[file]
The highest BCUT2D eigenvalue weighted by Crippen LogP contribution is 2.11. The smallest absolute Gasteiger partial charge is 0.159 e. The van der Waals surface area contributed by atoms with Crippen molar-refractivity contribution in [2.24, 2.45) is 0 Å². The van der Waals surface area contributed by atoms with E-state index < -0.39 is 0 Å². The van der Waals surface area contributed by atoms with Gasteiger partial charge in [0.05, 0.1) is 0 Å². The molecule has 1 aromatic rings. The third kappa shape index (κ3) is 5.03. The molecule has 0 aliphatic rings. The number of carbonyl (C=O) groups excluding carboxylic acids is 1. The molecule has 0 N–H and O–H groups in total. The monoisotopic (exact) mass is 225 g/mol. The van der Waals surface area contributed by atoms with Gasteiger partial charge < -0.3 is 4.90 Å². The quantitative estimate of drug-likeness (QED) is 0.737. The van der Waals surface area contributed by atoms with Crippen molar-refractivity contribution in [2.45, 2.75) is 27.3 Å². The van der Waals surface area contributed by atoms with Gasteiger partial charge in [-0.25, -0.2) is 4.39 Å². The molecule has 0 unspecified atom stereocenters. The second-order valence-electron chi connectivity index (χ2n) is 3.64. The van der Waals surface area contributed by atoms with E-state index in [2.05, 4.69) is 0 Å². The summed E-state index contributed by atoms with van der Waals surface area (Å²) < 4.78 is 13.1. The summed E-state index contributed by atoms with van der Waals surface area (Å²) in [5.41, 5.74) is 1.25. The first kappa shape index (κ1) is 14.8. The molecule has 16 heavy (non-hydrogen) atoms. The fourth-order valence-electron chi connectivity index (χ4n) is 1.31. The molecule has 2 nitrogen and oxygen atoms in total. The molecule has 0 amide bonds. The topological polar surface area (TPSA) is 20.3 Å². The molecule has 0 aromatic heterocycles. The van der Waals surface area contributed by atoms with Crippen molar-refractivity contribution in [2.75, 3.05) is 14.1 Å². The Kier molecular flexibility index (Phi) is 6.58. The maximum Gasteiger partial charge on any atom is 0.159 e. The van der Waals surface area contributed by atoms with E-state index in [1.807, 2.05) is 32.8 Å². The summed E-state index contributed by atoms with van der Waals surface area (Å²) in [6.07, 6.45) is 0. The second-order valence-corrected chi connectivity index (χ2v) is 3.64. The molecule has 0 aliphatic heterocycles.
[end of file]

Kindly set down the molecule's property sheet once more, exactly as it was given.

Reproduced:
The highest BCUT2D eigenvalue weighted by Crippen LogP contribution is 2.11. The smallest absolute Gasteiger partial charge is 0.159 e. The van der Waals surface area contributed by atoms with Crippen molar-refractivity contribution in [2.24, 2.45) is 0 Å². The van der Waals surface area contributed by atoms with E-state index < -0.39 is 0 Å². The van der Waals surface area contributed by atoms with Gasteiger partial charge in [0.05, 0.1) is 0 Å². The molecule has 1 aromatic rings. The third kappa shape index (κ3) is 5.03. The molecule has 0 aliphatic rings. The number of carbonyl (C=O) groups excluding carboxylic acids is 1. The molecule has 0 N–H and O–H groups in total. The monoisotopic (exact) mass is 225 g/mol. The van der Waals surface area contributed by atoms with Gasteiger partial charge < -0.3 is 4.90 Å². The quantitative estimate of drug-likeness (QED) is 0.737. The van der Waals surface area contributed by atoms with Crippen molar-refractivity contribution in [2.45, 2.75) is 27.3 Å². The van der Waals surface area contributed by atoms with Gasteiger partial charge in [-0.25, -0.2) is 4.39 Å². The molecule has 0 unspecified atom stereocenters. The second-order valence-electron chi connectivity index (χ2n) is 3.64. The van der Waals surface area contributed by atoms with E-state index in [2.05, 4.69) is 0 Å². The summed E-state index contributed by atoms with van der Waals surface area (Å²) < 4.78 is 13.1. The summed E-state index contributed by atoms with van der Waals surface area (Å²) in [5.41, 5.74) is 1.25. The first kappa shape index (κ1) is 14.8. The molecule has 16 heavy (non-hydrogen) atoms. The fourth-order valence-electron chi connectivity index (χ4n) is 1.31. The molecule has 2 nitrogen and oxygen atoms in total. The molecule has 0 amide bonds. The topological polar surface area (TPSA) is 20.3 Å². The molecule has 0 aromatic heterocycles. The van der Waals surface area contributed by atoms with Crippen molar-refractivity contribution in [2.75, 3.05) is 14.1 Å². The Kier molecular flexibility index (Phi) is 6.58. The maximum Gasteiger partial charge on any atom is 0.159 e. The van der Waals surface area contributed by atoms with E-state index in [1.807, 2.05) is 32.8 Å². The summed E-state index contributed by atoms with van der Waals surface area (Å²) in [6.07, 6.45) is 0. The second-order valence-corrected chi connectivity index (χ2v) is 3.64. The molecule has 0 aliphatic heterocycles.